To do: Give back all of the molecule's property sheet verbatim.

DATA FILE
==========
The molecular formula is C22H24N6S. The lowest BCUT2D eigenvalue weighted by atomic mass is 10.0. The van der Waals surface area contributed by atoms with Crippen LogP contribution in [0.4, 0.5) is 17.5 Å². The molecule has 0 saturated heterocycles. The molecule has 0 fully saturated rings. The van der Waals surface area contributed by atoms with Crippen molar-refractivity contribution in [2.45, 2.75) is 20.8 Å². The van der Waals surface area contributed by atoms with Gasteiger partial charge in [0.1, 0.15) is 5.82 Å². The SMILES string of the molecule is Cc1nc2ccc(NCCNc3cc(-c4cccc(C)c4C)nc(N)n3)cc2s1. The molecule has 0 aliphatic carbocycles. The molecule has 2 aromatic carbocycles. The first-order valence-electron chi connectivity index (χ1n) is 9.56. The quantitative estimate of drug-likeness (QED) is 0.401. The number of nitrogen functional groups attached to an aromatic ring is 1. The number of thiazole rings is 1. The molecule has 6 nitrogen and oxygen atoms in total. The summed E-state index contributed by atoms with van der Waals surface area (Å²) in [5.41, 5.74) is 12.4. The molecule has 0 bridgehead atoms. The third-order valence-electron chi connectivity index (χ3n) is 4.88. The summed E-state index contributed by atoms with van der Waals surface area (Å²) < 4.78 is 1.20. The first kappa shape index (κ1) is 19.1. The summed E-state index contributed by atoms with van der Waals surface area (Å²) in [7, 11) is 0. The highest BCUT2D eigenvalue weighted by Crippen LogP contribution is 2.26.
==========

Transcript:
The molecular formula is C22H24N6S. The lowest BCUT2D eigenvalue weighted by atomic mass is 10.0. The van der Waals surface area contributed by atoms with Crippen LogP contribution in [0.4, 0.5) is 17.5 Å². The molecule has 0 saturated heterocycles. The molecule has 0 fully saturated rings. The van der Waals surface area contributed by atoms with Crippen molar-refractivity contribution in [2.45, 2.75) is 20.8 Å². The van der Waals surface area contributed by atoms with Gasteiger partial charge in [0.1, 0.15) is 5.82 Å². The SMILES string of the molecule is Cc1nc2ccc(NCCNc3cc(-c4cccc(C)c4C)nc(N)n3)cc2s1. The molecule has 0 aliphatic carbocycles. The molecule has 2 aromatic carbocycles. The first-order valence-electron chi connectivity index (χ1n) is 9.56. The quantitative estimate of drug-likeness (QED) is 0.401. The number of nitrogen functional groups attached to an aromatic ring is 1. The number of thiazole rings is 1. The molecule has 6 nitrogen and oxygen atoms in total. The summed E-state index contributed by atoms with van der Waals surface area (Å²) in [5.41, 5.74) is 12.4. The molecule has 0 bridgehead atoms. The third-order valence-electron chi connectivity index (χ3n) is 4.88. The summed E-state index contributed by atoms with van der Waals surface area (Å²) < 4.78 is 1.20. The first kappa shape index (κ1) is 19.1. The summed E-state index contributed by atoms with van der Waals surface area (Å²) in [7, 11) is 0. The highest BCUT2D eigenvalue weighted by Crippen LogP contribution is 2.26.